Pic from USAToday.com (by Carlos Osorio, AP)

Dominik Hasek may not be Ilya Bryzgalov-level crazy, but that he wants to play in the NHL again makes me think he’s not all that many rungs behind.

Kevin Allen’s USA Today piece titled “Experts think Dominik Hasek could make it as a back-up,” opens with this paragraph:

As Dominik Hasek contemplates a return to the NHL at 47, the prevailing sentiment around the league is that if any goalie could cheat the aging process, he could.

And I agree with that, and appreciate that Allen got quotes from people who sort of did imply that (Johan Hedberg, and what sounds like a reluctant Darren Pang), it’s worth noting that the problem is that no goalie, or human for that matter, can cheat the aging process.

There is no chance Dominik Hasek returns to the NHL. None.

Here’s Pang’s insight:

When Hasek last played in the NHL in 2008, Pang recalls that the goalie “played small, looked small.”

“He was not an imposing figure,” Pang said. “His hockey brain, on the other hand, is miles ahead of the good goalie, and that’s why he may be able to back up. The older you get, the worse the eyes get. The puck is exploding off the stick faster than ever, so it’s harder to pick up the puck coming off the stick. That delayed reaction is the difference between a great save and a goal against.”

Not exactly a glowing review for Hasek’s hopes.

Pang is right, that Hasek is a smart hockey goalie, but that’s not worth more than his first point that four years ago, he “played small, looked small.”

Think of the last few times you saw Marty Turco play in the NHL: played small, looked small. Corners available everywhere, take your pick. It may be a shame, but there’s a reason we’re basically down to Martin Brodeur and Tim Thomas when it comes to successful reactionary goaltenders in the NHL. Shots come too hard these days, and there’s too many surprises (more redirects, in particular) to think you’re going to be able to roll around and kick out pucks when you see them, as opposed to being positionally sound and only making reactionary moves when things get desperate (think Pekka Rinne).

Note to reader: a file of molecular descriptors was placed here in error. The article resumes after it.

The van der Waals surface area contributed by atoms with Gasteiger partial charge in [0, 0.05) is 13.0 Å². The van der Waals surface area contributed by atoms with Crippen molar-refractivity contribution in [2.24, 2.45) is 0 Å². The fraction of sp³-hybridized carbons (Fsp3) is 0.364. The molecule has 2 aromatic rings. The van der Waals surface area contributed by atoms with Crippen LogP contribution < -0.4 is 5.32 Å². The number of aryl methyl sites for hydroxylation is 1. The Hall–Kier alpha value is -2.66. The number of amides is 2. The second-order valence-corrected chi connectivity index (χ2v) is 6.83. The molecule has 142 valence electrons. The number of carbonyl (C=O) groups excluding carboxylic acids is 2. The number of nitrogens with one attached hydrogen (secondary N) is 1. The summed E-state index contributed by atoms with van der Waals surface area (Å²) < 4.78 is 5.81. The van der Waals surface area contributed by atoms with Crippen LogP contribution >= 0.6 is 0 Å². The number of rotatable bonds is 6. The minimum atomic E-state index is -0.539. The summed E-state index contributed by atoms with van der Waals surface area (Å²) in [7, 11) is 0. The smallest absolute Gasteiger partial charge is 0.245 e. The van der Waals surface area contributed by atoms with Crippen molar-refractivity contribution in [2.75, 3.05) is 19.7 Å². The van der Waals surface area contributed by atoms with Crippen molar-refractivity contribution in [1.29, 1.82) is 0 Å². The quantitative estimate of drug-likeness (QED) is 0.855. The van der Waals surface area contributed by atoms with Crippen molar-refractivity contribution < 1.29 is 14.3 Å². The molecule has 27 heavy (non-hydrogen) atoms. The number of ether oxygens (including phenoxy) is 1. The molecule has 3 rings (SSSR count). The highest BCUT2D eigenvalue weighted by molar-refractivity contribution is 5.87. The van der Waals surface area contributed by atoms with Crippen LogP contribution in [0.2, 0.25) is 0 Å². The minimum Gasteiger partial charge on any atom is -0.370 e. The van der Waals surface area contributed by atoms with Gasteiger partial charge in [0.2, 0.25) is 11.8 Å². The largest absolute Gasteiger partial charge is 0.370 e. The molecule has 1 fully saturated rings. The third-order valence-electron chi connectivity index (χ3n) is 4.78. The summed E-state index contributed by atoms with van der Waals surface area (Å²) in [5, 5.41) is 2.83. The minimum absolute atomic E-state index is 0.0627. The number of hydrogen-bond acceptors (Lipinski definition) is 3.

His numbers last year in the KHL were fairly “meh” - he had a 2.48 GAA and .915 save percentage. That rarely translates into raging success in the NHL for goaltenders in their prime, let alone those who can still see their prime in the rear-view mirror, let alone for those who require a telescope and VHS tapes.

The silliest thing about the idea, about even having this conversation at all, is the notion that a team would let an average-to-poor Hasek take up the back-up spot on a team while some unproven prospect in their system (in anyone’s system, really), whose abilities are likely equal-to-better than the 47 year old’s, has to hack it out in the minors and not gain NHL experience. If you’re gonna have a guy play who goal who’s going to post a save percentage under League average, you might as well give the minutes to a guy going in the right direction.

I realize it was probably “just a thought,” that Hasek would like to play in the NHL next season. Hell, I’m sure every retired NHLer out there would.

But it’s just not going to happen. At this point, Hasek couldn’t hack it.